As an aide, I have very little to do with the residents' medications. I report symptoms to the charge nurse, who then decides what to do from there. A few of the residents are on frequent doses of the same medications for certain behaviors or symptoms and so we all know what they will probably get in response to our reports of their symptoms. Lillian has severe pain and it's very obvious when it's not being controlled well, so when she hurts we all know she needs her Morphine. LuLu repetitively hits herself, which lets us know it's time for more Haldol or Ativan for her.
A lot of science news articles state that the use of antipsychotic drugs for dementia is a bad practice. It's not intuitive, because if you look at the list of symptoms of say, schizophrenia:
All of that is very typical of dementia patients as well. You'd think since the symptoms are so similar that the treatments can be as well. But apparently not, since the use of antipsychotics in dementia patients increases their death risk, for reasons unknown(2).
To be clear, it seems like Doctors are warning against antipsychotics to control behavior that is merely "annoying" for caregivers such as wandering, agitation, uncooperativenesss, etc. For behavior that is truly dangerous for the patients or everyone around them (self-injury, extreme combativeness that can physically injure both caregivers and the patient, etc) I think it can still be merited.
Which is why when I read articles like this one, "Alzheimer's Therapy Focuses on Care: Giving Alzheimer's Patients their Way, Even Chocolate"(3) part of me gets really frustrated. It seems like outsiders and the media tend to think that some of the interventions we routinely do on our patients are for our own convenience, and therefore wrong. I loved that it explained about emotional states lasting longer than the patient's ability to recall or explain the reason for the emotion; however I would have liked to have seen a few more realistic examples of how this can be implemented. Things like when one of my widowed residents becomes anxious, thinking her husband is injured and missing, it's more productive to let her talk about that briefly, then steer the topic to her children, who are all alive and well. She calms down and gets happier as she tells us about what they were like when they were little, and shows us the quilt her daughter made her. That way, when the conversation ends, it ends on a happier note, which is more likely to stop her anxiety cycle about her husband. And of course there are the more conventional redirections like trying to get her involved in an activity or focused on something else.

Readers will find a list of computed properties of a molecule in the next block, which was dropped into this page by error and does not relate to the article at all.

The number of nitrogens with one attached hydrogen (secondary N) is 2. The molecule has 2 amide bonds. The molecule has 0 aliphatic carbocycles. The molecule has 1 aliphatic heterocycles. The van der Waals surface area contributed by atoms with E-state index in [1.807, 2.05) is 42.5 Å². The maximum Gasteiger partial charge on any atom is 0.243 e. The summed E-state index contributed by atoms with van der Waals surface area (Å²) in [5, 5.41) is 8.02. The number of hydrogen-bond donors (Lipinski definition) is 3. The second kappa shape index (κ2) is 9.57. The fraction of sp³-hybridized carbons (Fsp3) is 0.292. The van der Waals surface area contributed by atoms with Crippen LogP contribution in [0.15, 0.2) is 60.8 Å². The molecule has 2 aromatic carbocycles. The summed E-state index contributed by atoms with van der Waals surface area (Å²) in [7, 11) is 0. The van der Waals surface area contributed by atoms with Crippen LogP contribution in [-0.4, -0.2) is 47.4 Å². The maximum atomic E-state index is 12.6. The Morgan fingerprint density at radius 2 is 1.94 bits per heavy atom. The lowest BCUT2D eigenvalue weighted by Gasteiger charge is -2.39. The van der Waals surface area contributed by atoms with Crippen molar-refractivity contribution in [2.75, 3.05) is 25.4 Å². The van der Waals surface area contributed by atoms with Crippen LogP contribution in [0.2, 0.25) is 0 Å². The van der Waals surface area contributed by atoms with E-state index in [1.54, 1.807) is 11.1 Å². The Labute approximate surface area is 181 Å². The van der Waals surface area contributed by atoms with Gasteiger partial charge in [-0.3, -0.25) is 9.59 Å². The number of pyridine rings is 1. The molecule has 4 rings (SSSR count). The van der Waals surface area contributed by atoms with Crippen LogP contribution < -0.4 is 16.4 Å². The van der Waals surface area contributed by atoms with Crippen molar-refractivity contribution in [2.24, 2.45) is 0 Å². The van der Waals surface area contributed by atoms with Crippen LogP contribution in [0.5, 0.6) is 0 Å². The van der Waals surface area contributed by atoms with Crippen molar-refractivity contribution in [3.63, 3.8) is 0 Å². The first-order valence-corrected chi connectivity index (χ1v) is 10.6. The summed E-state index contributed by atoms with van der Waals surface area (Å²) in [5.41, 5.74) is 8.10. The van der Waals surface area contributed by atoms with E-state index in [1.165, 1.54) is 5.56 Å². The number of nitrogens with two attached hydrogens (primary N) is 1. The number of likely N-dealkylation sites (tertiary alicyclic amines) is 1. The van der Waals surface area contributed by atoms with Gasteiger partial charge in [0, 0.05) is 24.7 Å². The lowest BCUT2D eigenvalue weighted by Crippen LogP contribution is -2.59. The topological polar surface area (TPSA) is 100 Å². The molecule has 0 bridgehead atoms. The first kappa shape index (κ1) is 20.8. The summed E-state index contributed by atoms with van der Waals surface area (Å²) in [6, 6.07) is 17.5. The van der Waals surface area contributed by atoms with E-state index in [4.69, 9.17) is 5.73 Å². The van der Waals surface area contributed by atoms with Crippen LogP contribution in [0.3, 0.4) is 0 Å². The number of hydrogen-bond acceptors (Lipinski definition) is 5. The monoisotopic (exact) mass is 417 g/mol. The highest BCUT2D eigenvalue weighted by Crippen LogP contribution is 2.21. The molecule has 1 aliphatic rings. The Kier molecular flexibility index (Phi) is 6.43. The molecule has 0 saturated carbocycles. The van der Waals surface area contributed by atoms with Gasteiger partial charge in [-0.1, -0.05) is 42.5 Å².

I just hate the idea that we're somehow failing LuLu because sometimes medication is the only way to get her to stop hitting herself. You can redirect her, feed her, hold her hands gently, all sorts of things, but if she's in that mood she will not be deterred and it's not safe for her.
Patients have the right to refuse care, for example. But an incontinent person who refuses to be changed for 8+ hours isn't making a reasonable choice and is endangering themselves by hugely increasing their risk for a pressure ulcer. So sometimes we just have to force someone to let us perform very basic hygeine on them. And it sucks. And sometimes the only way to do that without anyone ending up seriously hurt is to premedicate them, and sometimes even that doesn't work. I wish there were a magic wand to make combative people cooperate when you're trying to help them.
But for all the caregivers and family members who read that article, I want to tell them that baby dolls and chocolate are a part of the answer, and can be good tools, but we need more solutions. And that even as a profession, caregiving is rarely "convenient"; that's not why we do this work. So please give your facility the benefit of the doubt and ask first before assuming they're chemically restraining people for no good reason. It's a last resort, but sometimes it's the only way.
And I don't know if it really belongs on any patient's Bill of Rights. Because the truth is, they do have the right not to be restrained unless they're hurting themselves or others and nothing else will stop them.
1. About schizophrenia http://healthpsych.psy.vanderbilt.edu/AntiPsychoticMeds.htm
2. Antipsychotics and death risk increase http://www.webmd.com/alzheimers/news/20080616/antipsychotics-for-dementia-up-death-risk
3. Giving Alzheimer's Patients Their Way http://www.nytimes.com/2011/01/01/health/01care.html?_r=2&pagewanted=1